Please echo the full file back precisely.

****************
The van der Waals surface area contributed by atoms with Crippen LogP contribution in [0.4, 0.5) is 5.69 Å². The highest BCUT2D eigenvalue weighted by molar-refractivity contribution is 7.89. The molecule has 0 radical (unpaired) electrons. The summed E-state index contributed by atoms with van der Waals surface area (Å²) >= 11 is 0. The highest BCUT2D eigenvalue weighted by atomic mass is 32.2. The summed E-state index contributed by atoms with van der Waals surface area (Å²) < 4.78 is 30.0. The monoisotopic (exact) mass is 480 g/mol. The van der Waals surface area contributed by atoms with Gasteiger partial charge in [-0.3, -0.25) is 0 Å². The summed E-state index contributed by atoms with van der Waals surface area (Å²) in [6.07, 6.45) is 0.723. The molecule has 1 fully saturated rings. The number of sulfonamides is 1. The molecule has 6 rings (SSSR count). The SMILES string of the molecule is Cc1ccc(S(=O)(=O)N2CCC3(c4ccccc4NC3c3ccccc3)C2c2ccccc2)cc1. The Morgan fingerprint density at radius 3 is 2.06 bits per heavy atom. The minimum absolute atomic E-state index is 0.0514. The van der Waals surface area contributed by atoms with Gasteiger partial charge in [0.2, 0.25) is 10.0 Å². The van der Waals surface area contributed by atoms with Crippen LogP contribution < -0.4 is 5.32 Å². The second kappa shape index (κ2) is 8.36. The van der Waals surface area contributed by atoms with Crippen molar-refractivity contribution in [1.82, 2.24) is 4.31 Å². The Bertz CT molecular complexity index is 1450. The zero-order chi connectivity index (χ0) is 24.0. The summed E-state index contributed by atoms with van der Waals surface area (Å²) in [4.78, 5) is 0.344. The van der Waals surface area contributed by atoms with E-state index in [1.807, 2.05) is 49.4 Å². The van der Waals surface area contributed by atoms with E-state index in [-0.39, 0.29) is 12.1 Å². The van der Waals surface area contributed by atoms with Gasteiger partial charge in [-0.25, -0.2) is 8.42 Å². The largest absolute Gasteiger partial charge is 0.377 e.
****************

The van der Waals surface area contributed by atoms with Crippen LogP contribution in [0.4, 0.5) is 5.69 Å². The highest BCUT2D eigenvalue weighted by molar-refractivity contribution is 7.89. The molecule has 0 radical (unpaired) electrons. The summed E-state index contributed by atoms with van der Waals surface area (Å²) >= 11 is 0. The highest BCUT2D eigenvalue weighted by atomic mass is 32.2. The summed E-state index contributed by atoms with van der Waals surface area (Å²) < 4.78 is 30.0. The monoisotopic (exact) mass is 480 g/mol. The van der Waals surface area contributed by atoms with Gasteiger partial charge in [-0.3, -0.25) is 0 Å². The summed E-state index contributed by atoms with van der Waals surface area (Å²) in [6.07, 6.45) is 0.723. The molecule has 1 fully saturated rings. The number of sulfonamides is 1. The molecule has 6 rings (SSSR count). The SMILES string of the molecule is Cc1ccc(S(=O)(=O)N2CCC3(c4ccccc4NC3c3ccccc3)C2c2ccccc2)cc1. The Morgan fingerprint density at radius 3 is 2.06 bits per heavy atom. The minimum absolute atomic E-state index is 0.0514. The van der Waals surface area contributed by atoms with Gasteiger partial charge in [0.2, 0.25) is 10.0 Å². The van der Waals surface area contributed by atoms with Crippen LogP contribution < -0.4 is 5.32 Å². The second kappa shape index (κ2) is 8.36. The van der Waals surface area contributed by atoms with Crippen molar-refractivity contribution in [1.82, 2.24) is 4.31 Å². The Bertz CT molecular complexity index is 1450. The zero-order chi connectivity index (χ0) is 24.0. The summed E-state index contributed by atoms with van der Waals surface area (Å²) in [4.78, 5) is 0.344. The van der Waals surface area contributed by atoms with E-state index in [1.807, 2.05) is 49.4 Å². The van der Waals surface area contributed by atoms with E-state index in [-0.39, 0.29) is 12.1 Å². The van der Waals surface area contributed by atoms with Gasteiger partial charge in [-0.25, -0.2) is 8.42 Å². The largest absolute Gasteiger partial charge is 0.377 e.